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Green New Deal 101


Written by Joey Slusher

Since its release by Congresswoman Alexandria Ocasio-Cortez(D-NY) and Senator Ed Markey(D-MA) the Green New Deal has caused a major splash on the political scene. All but one Democratic candidate for president has supported it, President Trump and other conservatives immediately rejected it, and Climate activists have already latched onto it as their new leading policy initiative. With all that being said, what is the Green New Deal?

Well, its name mimics President Franklin Delano Roosevelts “New Deal” of the 1930s which established programs like social security in the wake of the Great Depression. This seems to be a strategy to establish support for the plan, as well as show that the program is meant to bring sweeping changes to current environmental programs. The GND, while not being as old as the original new deal, isn’t entirely new either. The American and European Green parties have been supporting a form of GND for over a decade and in the 2016 presidential election both Jill Stein the Green candidate, and Bernie Sanders supported policies similar to the Green New Deal.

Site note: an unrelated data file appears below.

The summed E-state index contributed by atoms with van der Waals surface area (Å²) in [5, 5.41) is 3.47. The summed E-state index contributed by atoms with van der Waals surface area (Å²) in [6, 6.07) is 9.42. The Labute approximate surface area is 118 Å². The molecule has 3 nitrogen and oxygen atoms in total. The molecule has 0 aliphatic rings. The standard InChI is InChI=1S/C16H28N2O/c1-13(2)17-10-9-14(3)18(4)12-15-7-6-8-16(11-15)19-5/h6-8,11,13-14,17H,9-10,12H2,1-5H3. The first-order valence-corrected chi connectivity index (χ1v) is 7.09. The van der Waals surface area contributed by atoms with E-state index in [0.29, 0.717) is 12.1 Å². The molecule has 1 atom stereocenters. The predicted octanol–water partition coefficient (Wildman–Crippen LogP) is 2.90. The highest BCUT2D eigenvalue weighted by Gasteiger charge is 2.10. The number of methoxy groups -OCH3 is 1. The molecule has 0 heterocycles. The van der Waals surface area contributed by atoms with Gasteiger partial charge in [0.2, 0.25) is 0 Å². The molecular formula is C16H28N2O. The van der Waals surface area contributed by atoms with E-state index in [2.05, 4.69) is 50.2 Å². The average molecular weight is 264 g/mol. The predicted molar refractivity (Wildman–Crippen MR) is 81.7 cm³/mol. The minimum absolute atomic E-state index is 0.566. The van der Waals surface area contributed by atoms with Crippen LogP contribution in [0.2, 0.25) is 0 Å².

Today the Green New Deal has quickly gained support in Congress, and there is visible support from the public. With Alexandria Ocasio-Cortez leading a charge supported by the citizenry, many members of the house signed for the support of creating a committee to support green policies, and while that wasn’t completely successful, it did identify enough congressional supporters to possibly start an environmentally progressive caucus and continue to build support for policies akin to the GND. This support was so unprecedented that the creators and main supporters of the GND have barely had time to flesh out the policies within the program. Currently, the GND is a conglomeration of broad environmental goals like a carbon tax, bettering public transportation, and overhauling and converting US energy infrastructure with an eventual end goal of net zero carbon emissions by 2050. These policies all sound crazy and unattainable, but it seems like that’s the point. The strategy of aiming for the highest is a common one, it’s like asking your parents for fifty dollars when you really only need twenty dollars, so that way when they say no and you ask for the twenty it sounds more reasonable, same goes for many of these policies. Either way, the Green New Deal will take some intense political maneuvering if there’s any chance of it making any serious changes because “revolutionary” green policies have come and go in the chambers of Congress, and in our current political climate they are likely to continue to do so for some time.